Casino operator Melco Resorts and Entertainment Ltd was “marginally in positive EBITDA territory” during October, said Geoff Davis, the firm’s chief financial officer (CFO), during the group’s conference call on Thursday to discuss third-quarter earnings.
He was referring to earnings before interest, taxation, depreciation and amortisation.
The assessment took account of “roughly US$10 million of bad debt expense” during October, added the CFO.
Management said during the call that mid- to high-20s of percent of pre-Covid-19 gross gaming revenue would get the company to EBITDA break-even.
David Sisk, the company’s chief operating officer – Macau resorts, mentioned on the call that Macau operations were currently “at about 35 percent” of “volumes” seen before the pandemic.
Most of the volume was from “mass and particularly premium mass” play, said the executive. He added that junket business and house-managed VIP business had been “somewhat challenged by the visa process,” a reference to mainland China players being able to get to Macau, and by travel restrictions for movement between Hong Kong and Macau.
Currently anyone seeking to come to Macau via Hong Kong, must undergo a Covid-19 test and spend 14 days in quarantine on arrival.
Giving a general picture of the firm’s Macau casino business currently, Mr Sisk added that players’ “average bets are a bit lower” than pre-crisis levels.
He added players seemed to be “a bit more cautious,” though he noted “playing time has not changed that much”.
The executive further noted: “Players don’t move between the properties as much now.
“I think that’s probably more of a reaction to Covid-19; and just the difficulty as you go through each of the properties and having to go through a kind of a check as you’re going from property to property or in and out of the casinos,” Mr Sisk added.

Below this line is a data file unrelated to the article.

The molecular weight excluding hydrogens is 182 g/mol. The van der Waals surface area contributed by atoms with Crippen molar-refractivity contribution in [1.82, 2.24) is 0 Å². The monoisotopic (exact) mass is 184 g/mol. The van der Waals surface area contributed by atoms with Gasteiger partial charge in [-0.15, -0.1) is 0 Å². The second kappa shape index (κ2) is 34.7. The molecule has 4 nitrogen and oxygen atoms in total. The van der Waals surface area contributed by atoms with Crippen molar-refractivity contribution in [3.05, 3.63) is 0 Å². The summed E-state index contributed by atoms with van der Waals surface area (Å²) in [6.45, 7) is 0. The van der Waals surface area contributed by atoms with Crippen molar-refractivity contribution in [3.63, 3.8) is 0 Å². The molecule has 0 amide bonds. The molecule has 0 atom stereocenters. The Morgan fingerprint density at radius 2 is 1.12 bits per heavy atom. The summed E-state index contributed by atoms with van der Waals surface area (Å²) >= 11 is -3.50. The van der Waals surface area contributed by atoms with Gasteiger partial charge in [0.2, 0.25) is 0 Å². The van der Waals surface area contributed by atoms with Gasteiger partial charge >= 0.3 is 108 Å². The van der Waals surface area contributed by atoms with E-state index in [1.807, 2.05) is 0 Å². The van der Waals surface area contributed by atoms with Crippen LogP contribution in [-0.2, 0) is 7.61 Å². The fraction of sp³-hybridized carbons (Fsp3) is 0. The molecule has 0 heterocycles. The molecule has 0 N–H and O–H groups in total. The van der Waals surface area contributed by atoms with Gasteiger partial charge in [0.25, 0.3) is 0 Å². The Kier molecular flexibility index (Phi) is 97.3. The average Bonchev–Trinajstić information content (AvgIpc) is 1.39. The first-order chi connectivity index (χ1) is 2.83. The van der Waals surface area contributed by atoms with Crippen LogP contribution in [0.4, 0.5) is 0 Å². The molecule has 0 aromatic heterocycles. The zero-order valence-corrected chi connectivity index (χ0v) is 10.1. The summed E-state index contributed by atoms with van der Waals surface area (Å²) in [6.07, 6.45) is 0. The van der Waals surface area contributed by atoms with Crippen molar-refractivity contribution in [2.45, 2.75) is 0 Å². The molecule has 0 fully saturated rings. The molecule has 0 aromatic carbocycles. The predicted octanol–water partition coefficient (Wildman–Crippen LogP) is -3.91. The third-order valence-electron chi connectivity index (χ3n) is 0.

The Macau resorts’ COO noted that visa issuance for mainland China residents to come to Macau was “inconsistent” in terms of speed of turnaround.
Outside Guangdong province, “it can take a day” to issue a visa. In Guangdong – the province next door to Macau – “sometimes it can take 14 days,” stated the executive.
“A lot of our Guangdong players that came in early October have been told basically they can’t come back for two months,” stated Mr Sisk.
Elsewhere on the call, his boss Lawrence Ho Yau Lung, chairman and chief executive of Melco Resorts, said the revamped Nuwa hotel at City of Dreams in Macau would open before the Lunar New Year, which will fall on February 12.
He stated: “We have made good use of the past few months to accelerate various upgrade projects at City of Dreams, with the fully-renovated Nuwa hotel tower currently anticipated to reopen before the Chinese New Year.”
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“We see that basically the ‘golden’ periods [for Macau's casino industry] are all concentrated in the second half of this year”
Lei Wai Nong
Macau’s Secretary for Economy and Finance